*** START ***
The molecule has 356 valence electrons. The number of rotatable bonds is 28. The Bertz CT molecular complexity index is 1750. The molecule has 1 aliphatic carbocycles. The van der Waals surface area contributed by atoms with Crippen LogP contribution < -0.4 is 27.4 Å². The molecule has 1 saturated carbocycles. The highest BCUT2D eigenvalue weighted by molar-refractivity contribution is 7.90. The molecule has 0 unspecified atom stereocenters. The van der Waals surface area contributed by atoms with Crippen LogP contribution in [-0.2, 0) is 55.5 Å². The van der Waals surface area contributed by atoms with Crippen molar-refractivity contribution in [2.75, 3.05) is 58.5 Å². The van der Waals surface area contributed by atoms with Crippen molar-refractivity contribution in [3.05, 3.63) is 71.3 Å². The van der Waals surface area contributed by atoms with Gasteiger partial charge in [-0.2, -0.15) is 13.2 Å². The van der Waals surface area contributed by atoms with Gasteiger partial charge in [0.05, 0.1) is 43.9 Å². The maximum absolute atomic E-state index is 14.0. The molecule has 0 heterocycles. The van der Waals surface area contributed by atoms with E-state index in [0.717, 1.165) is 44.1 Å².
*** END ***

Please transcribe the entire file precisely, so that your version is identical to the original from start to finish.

The molecule has 356 valence electrons. The number of rotatable bonds is 28. The Bertz CT molecular complexity index is 1750. The molecule has 1 aliphatic carbocycles. The van der Waals surface area contributed by atoms with Crippen LogP contribution < -0.4 is 27.4 Å². The molecule has 1 saturated carbocycles. The highest BCUT2D eigenvalue weighted by molar-refractivity contribution is 7.90. The molecule has 0 unspecified atom stereocenters. The van der Waals surface area contributed by atoms with Crippen LogP contribution in [-0.2, 0) is 55.5 Å². The van der Waals surface area contributed by atoms with Crippen molar-refractivity contribution in [2.75, 3.05) is 58.5 Å². The van der Waals surface area contributed by atoms with Crippen molar-refractivity contribution in [3.05, 3.63) is 71.3 Å². The van der Waals surface area contributed by atoms with Gasteiger partial charge in [-0.2, -0.15) is 13.2 Å². The van der Waals surface area contributed by atoms with Gasteiger partial charge in [0.05, 0.1) is 43.9 Å². The maximum absolute atomic E-state index is 14.0. The molecule has 0 heterocycles. The van der Waals surface area contributed by atoms with E-state index in [0.717, 1.165) is 44.1 Å².